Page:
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Ole Miss Study Abroad Students Get Younger, Despite Some Concerns

A different type of Ole Miss student is looking to study abroad these days.
“I’d personally say I’ve advised more sophomores this academic year than any other classification and I think that trend is office-wide,” said Skip Langley, study abroad advisor at the Office of Global Engagement at the University.
In the past, students typically studied abroad as juniors or seniors. However, the department is advising more freshman and sophomores. To be eligible for the programs, students must have at least a 2.0 grade point average, but many of the programs require a 3.0 or better for consideration.

Tori Cassell, Feb, 10, 2017, Interlaken, Switzerland / Photo courtesy of Tori Cassell

The most popular countries for students in the Ole Miss Study Abroad programs are China, Italy, Australia and those in the UK. Spain, France and Japan are popular mainly because of their language programs.
“I chose to go to Spain because Spanish is my major, and out of all the Spanish-speaking countries I wanted to be in Europe, so I would be able to travel to other countries easily on the weekends,” said junior Tori Cassell, currently in the Barcelona, Spain program for the spring semester. 
Langley says studying abroad is popular at Ole Miss, even among non-students.
“I can confidently say that we are certainly the largest study abroad office of the state institutions. We have thousands of program offerings and the largest staff of anyone in the state,” said Langley. “We also allow non-UM students to go through our office, so that tells me we are able offer opportunities that our friends in the other parts of the state simply can’t.”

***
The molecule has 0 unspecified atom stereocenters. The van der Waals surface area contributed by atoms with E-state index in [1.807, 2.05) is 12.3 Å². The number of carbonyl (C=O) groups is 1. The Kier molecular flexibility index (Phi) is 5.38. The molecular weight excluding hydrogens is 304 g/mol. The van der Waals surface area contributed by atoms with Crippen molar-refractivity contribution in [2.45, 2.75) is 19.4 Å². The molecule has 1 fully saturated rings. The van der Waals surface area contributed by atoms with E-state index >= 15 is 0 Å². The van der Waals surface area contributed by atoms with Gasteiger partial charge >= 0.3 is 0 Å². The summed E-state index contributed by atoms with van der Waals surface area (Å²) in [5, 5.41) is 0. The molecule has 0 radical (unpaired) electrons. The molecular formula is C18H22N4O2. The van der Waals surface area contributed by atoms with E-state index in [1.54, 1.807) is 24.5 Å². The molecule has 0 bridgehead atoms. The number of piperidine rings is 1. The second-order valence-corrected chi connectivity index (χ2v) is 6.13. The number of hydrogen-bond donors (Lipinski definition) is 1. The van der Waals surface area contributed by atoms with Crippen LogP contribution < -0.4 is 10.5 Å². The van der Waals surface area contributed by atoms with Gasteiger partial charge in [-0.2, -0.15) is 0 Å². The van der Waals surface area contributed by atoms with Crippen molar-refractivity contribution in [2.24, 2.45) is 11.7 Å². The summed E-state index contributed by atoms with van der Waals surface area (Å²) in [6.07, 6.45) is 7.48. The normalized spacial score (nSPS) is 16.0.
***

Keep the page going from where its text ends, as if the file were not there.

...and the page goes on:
Of course, traveling can come with risks and Langley says he does hear from parents who are concerned about terrorism and other dangers overseas, but Cassell wasn’t worried.
“To be honest, I was happy to be leaving America during the time of Trump becoming president. I honestly felt safer coming here than staying to see the backlash after the inauguration,” said Cassell. “But I was in Paris about two weeks ago and exactly one week to the day after I was in Louvre there was a terrorist attack there. So it’s definitely something to worry about and think about, but it didn’t affect my decision to come to Europe.”
Langley is concerned that students may encounter some rudeness or Anti-American remarks while being abroad, but he pushes for students to learn from it and to take an advantage of the opportunity to travel around the world.
“I’m a simpleton from South Georgia who was been fortunate enough to travel the world without knowing another language. If I can do it, I know anyone here can.”
Story contributed by Julia Martinez, jamarti7@go.olemiss.edu.

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